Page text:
Every year on March 17, the people of the world congratulate Alec Baldwin's 17-year-old daughter Ireland on her new modeling contract by celebrating St. Patrick's Day. Unfortunately, in their attempts to observe St. Paddy's day, many people accidentally observe "St. Patty's Day."
"Patty" is a woman's name. The nickname used for a man named Patrick, for example, the man named Patrick who is credited with converting great swaths of Ireland to Christianity, is "Paddy," from the Irish Padraig.
Calling St. Patrick's Day "St. Patty's Day" is like referring to Christmas Eve as "Christie's Eve" or Hanukkah as "Helen's Festival of Lights."
How Did Padraig Become Patty?
Just as the process that transforms shamrocks into McFlurries is murky, so is it unclear exactly where or when Padraig's feast day became Patty's tea party. The confusion obviously has something to do with the fact that the Irish name Padraig is Anglicized Patrick. But the English nickname is "Pat," not "Paddy."
"Patty" is probably an American thing, like a McDonald's hamburger patty.
Isn't "Paddy" a Slur?
While it's true that "paddy" came into fashion as a slur against Irish people in the 19th century, it's also true that Paddy is just a regular old name still in use today. You'll have to go by intent on this one. Calling a person "a paddy" because he's Irish is offensive. Calling a person "Paddy" because his name is Paddy, is not. Calling St. Patrick "Paddy" might upset some people since he's a canonized saint and not just some guy you know.
If someone gets rankled by your use of "St. Paddy," revert back to "St. Patrick," which is more correct, not "St. Patty," which is less. (And don't get into a big fight on St. Patrick's Day. It's a happy day.)
I Still Want to Celebrate St. Patty's Day
That's great. You can do that too. Saint Patricia was born into a noble, possibly royal family (some sources describe her as the niece or granddaughter of Constantine the Great) in Constantinople (now Istanbul). When Patricia—"Patty," to you—was a teenager, she fled to Rome to become a Bride of Christ (nun). Later, she left for a pilgrimage to Jerusalem. Along the way, her ship was caught in a storm and she and her party were shipwrecked on a tiny island near Naples, where she established a chichi prayer community. She fell ill and died at age 21.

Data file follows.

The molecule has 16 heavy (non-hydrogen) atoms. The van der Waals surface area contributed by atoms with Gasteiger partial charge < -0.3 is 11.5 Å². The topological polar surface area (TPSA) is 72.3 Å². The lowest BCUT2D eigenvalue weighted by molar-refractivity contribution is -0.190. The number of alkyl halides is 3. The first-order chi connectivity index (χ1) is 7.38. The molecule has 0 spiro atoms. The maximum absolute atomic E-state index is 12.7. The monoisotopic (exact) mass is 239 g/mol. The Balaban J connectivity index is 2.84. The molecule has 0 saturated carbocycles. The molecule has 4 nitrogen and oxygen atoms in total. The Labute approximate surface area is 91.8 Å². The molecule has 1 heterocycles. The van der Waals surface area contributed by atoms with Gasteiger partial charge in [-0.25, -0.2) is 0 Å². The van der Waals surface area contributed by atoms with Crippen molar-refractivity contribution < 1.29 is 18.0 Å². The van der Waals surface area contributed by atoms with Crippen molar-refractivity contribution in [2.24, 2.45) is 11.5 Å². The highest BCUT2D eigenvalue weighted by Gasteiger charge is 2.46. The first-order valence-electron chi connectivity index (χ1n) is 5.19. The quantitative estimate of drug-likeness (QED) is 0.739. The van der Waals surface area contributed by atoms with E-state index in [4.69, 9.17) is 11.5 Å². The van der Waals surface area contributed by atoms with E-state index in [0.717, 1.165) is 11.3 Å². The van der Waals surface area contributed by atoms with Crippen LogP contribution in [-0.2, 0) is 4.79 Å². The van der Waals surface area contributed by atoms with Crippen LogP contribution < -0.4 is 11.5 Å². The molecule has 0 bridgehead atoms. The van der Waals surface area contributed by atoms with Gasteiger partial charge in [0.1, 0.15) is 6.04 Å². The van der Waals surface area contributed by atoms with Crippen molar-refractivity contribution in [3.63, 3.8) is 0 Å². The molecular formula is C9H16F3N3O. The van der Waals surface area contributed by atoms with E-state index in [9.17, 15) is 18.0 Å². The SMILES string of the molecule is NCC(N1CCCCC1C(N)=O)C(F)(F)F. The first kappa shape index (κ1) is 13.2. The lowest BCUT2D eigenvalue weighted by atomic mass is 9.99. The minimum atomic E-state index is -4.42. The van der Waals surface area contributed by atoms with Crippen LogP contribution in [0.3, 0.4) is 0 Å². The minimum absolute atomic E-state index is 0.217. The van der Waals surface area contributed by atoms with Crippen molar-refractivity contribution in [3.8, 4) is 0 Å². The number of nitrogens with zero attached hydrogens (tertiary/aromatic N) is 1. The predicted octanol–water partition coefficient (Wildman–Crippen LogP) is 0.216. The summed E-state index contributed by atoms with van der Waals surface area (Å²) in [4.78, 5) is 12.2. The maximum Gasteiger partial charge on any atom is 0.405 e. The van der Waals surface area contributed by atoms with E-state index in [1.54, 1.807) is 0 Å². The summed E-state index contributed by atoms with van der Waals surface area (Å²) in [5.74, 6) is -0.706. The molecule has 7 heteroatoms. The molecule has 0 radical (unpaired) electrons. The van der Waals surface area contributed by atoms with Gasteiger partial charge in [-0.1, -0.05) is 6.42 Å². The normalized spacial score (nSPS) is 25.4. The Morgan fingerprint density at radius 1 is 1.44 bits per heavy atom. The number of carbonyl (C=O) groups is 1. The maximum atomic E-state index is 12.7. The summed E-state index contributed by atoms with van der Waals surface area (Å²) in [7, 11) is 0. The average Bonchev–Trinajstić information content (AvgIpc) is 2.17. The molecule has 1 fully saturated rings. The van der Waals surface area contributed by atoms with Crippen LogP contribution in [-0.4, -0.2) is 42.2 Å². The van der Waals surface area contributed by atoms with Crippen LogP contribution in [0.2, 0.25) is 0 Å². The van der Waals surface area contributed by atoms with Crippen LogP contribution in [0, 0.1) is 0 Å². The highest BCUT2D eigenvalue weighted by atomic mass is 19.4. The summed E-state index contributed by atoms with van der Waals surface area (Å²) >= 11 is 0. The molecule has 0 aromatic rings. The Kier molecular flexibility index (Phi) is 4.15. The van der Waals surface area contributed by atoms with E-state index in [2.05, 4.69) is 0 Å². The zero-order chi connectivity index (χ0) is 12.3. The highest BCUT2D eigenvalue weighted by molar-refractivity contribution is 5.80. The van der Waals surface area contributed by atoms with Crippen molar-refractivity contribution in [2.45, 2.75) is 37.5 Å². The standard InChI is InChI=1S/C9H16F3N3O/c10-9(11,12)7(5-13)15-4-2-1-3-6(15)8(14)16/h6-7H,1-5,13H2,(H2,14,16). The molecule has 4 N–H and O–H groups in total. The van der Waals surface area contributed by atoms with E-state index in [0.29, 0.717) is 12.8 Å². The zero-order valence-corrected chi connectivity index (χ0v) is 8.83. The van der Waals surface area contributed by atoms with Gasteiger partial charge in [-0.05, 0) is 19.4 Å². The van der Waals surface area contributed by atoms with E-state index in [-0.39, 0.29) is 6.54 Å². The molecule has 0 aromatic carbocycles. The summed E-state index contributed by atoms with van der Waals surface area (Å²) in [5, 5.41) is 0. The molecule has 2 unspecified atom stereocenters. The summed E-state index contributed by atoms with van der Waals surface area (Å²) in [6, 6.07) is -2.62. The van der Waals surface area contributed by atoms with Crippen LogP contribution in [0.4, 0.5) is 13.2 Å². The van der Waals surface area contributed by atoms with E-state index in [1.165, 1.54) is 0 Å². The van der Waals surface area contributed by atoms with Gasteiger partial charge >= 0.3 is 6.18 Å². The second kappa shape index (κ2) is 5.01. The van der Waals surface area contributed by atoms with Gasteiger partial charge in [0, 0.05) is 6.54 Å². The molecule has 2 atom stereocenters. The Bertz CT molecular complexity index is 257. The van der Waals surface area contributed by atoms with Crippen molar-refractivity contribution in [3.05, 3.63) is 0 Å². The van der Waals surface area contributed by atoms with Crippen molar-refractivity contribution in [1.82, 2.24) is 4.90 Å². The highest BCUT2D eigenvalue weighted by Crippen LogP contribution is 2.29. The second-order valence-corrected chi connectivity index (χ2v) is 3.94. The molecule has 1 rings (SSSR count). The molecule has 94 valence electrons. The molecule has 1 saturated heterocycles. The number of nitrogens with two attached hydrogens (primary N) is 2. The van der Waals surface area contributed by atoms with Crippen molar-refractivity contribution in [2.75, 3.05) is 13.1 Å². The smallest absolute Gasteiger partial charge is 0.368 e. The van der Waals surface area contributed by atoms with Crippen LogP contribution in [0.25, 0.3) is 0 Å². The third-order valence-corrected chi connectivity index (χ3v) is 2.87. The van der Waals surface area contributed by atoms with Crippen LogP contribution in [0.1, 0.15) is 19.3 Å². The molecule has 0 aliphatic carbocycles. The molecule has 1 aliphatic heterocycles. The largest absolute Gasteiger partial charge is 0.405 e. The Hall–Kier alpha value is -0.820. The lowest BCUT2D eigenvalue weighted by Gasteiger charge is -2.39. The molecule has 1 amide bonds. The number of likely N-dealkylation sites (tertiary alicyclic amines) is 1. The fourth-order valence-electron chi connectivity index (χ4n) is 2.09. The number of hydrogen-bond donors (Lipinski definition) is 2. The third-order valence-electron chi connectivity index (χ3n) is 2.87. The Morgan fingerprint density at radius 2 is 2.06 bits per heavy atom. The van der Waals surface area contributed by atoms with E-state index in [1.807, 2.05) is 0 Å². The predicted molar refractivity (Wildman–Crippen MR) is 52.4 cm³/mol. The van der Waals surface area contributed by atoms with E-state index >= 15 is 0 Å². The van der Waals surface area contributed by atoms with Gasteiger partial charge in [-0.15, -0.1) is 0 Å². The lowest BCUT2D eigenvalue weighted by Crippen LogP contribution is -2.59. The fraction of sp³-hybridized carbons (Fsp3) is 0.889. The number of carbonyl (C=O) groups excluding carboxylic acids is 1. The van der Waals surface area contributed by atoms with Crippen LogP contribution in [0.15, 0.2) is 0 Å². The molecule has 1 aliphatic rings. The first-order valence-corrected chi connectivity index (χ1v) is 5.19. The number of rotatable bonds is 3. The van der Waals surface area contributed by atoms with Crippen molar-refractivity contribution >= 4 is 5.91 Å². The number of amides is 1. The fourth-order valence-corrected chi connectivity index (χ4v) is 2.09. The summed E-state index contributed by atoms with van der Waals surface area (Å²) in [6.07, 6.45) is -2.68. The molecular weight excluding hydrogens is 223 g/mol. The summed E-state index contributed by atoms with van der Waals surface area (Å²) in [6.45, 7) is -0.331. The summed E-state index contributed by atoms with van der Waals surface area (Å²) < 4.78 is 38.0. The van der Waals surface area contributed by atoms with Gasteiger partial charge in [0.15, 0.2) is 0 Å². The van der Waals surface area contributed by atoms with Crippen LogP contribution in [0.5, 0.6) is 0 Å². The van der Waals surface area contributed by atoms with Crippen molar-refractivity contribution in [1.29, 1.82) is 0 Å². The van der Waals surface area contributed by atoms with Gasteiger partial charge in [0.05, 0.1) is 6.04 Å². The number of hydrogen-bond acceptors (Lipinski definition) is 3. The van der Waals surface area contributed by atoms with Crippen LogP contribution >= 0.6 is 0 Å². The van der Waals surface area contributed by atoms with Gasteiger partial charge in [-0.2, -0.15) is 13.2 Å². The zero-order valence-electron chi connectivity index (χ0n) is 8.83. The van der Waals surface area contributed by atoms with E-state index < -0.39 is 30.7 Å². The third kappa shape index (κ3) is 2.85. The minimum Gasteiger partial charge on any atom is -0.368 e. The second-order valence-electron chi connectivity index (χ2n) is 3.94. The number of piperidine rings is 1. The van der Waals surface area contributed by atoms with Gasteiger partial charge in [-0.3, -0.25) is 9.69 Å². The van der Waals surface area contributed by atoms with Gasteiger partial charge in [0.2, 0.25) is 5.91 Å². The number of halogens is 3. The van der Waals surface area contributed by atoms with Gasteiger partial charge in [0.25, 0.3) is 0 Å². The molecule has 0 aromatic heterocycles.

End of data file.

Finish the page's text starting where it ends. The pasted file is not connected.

According to legend, over 500 years later, a knight paying his respects to Trish's remains decided he wanted a souvenir and plucked out one of her teeth, because obviously. Miraculously, blood started pouring out of the long-dead cavity—blood that nuns preserved in two glass vials. Today that blood is display at the San Gregorio Armeno Church in Naples, where it is said to turn back liquid every Tuesday morning at around 9:30 and every August 25th (Patricia's feast day).
All of which is to say: Celebrate St. Patty's Day on August 25th.
No, I Mean I Just Want to Call St. Patrick's Day "St. Patty's Day"
Well then you are just being willfully wrong. We have offered you knowledge and you have taken it, examined it, and deliberately rejected it. Cast it out like so many snakes from Ireland. (By the way: Ireland never had snakes. The "snakes" St. Patrick banished were probably the ones used in pagan symbolism, after he converted the druids to Christianity.)
If you're American, the words are even pronounced in the same way. We're just asking that you adopt the correct spelling, which, incidentally, is already phonetic.
So What Can I Call It?
You can call it "St. Patrick's Day." You can call it "St. Paddy's Day." You can call it "St. Pat's." You can call it "Maewyn Succat's Day" (after Saint Patrick's birthname). You can call it "March 17th." You can even call it "Liberalia," an ancient Roman holiday also celebrated on March 17 is probably much closer to modern American St. Patrick's Day celebrations in spirit. (A procession of people carried a giant penis through the countryside, and everyone sang dirty songs and left food everywhere.)
Don't call it "St. Patty's Day".